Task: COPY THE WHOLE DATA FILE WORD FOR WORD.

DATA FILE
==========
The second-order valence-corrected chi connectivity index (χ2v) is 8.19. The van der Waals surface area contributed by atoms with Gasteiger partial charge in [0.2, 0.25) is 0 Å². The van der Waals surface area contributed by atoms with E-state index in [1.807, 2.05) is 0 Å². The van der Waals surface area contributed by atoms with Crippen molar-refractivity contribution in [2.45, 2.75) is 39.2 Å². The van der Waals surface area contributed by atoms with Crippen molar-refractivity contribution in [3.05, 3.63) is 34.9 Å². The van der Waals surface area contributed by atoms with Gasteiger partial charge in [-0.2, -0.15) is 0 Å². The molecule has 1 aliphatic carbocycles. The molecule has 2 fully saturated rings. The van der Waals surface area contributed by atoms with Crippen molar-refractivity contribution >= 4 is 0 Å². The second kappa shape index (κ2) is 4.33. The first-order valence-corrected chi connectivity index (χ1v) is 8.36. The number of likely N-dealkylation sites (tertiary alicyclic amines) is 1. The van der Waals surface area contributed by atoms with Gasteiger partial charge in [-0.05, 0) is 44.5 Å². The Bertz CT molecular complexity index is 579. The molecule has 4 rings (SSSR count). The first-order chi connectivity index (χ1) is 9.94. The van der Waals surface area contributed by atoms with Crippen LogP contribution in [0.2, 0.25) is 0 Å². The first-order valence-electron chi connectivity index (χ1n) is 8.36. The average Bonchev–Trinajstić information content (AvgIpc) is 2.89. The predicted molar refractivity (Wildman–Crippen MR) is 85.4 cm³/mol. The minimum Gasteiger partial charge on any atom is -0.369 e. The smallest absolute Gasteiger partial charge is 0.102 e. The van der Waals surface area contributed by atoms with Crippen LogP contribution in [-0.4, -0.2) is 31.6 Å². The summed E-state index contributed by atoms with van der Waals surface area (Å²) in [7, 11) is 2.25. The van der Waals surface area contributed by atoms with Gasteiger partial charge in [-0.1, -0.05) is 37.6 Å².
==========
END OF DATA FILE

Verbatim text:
The second-order valence-corrected chi connectivity index (χ2v) is 8.19. The van der Waals surface area contributed by atoms with Gasteiger partial charge in [0.2, 0.25) is 0 Å². The van der Waals surface area contributed by atoms with E-state index in [1.807, 2.05) is 0 Å². The van der Waals surface area contributed by atoms with Crippen molar-refractivity contribution in [2.45, 2.75) is 39.2 Å². The van der Waals surface area contributed by atoms with Crippen molar-refractivity contribution in [3.05, 3.63) is 34.9 Å². The van der Waals surface area contributed by atoms with Gasteiger partial charge in [-0.2, -0.15) is 0 Å². The molecule has 1 aliphatic carbocycles. The molecule has 2 fully saturated rings. The van der Waals surface area contributed by atoms with Crippen molar-refractivity contribution >= 4 is 0 Å². The second kappa shape index (κ2) is 4.33. The first-order valence-corrected chi connectivity index (χ1v) is 8.36. The number of likely N-dealkylation sites (tertiary alicyclic amines) is 1. The van der Waals surface area contributed by atoms with Gasteiger partial charge in [-0.05, 0) is 44.5 Å². The Bertz CT molecular complexity index is 579. The molecule has 4 rings (SSSR count). The first-order chi connectivity index (χ1) is 9.94. The van der Waals surface area contributed by atoms with Crippen LogP contribution in [0.2, 0.25) is 0 Å². The first-order valence-electron chi connectivity index (χ1n) is 8.36. The average Bonchev–Trinajstić information content (AvgIpc) is 2.89. The predicted molar refractivity (Wildman–Crippen MR) is 85.4 cm³/mol. The minimum Gasteiger partial charge on any atom is -0.369 e. The smallest absolute Gasteiger partial charge is 0.102 e. The van der Waals surface area contributed by atoms with Crippen LogP contribution in [-0.4, -0.2) is 31.6 Å². The summed E-state index contributed by atoms with van der Waals surface area (Å²) in [7, 11) is 2.25. The van der Waals surface area contributed by atoms with Gasteiger partial charge in [-0.1, -0.05) is 37.6 Å².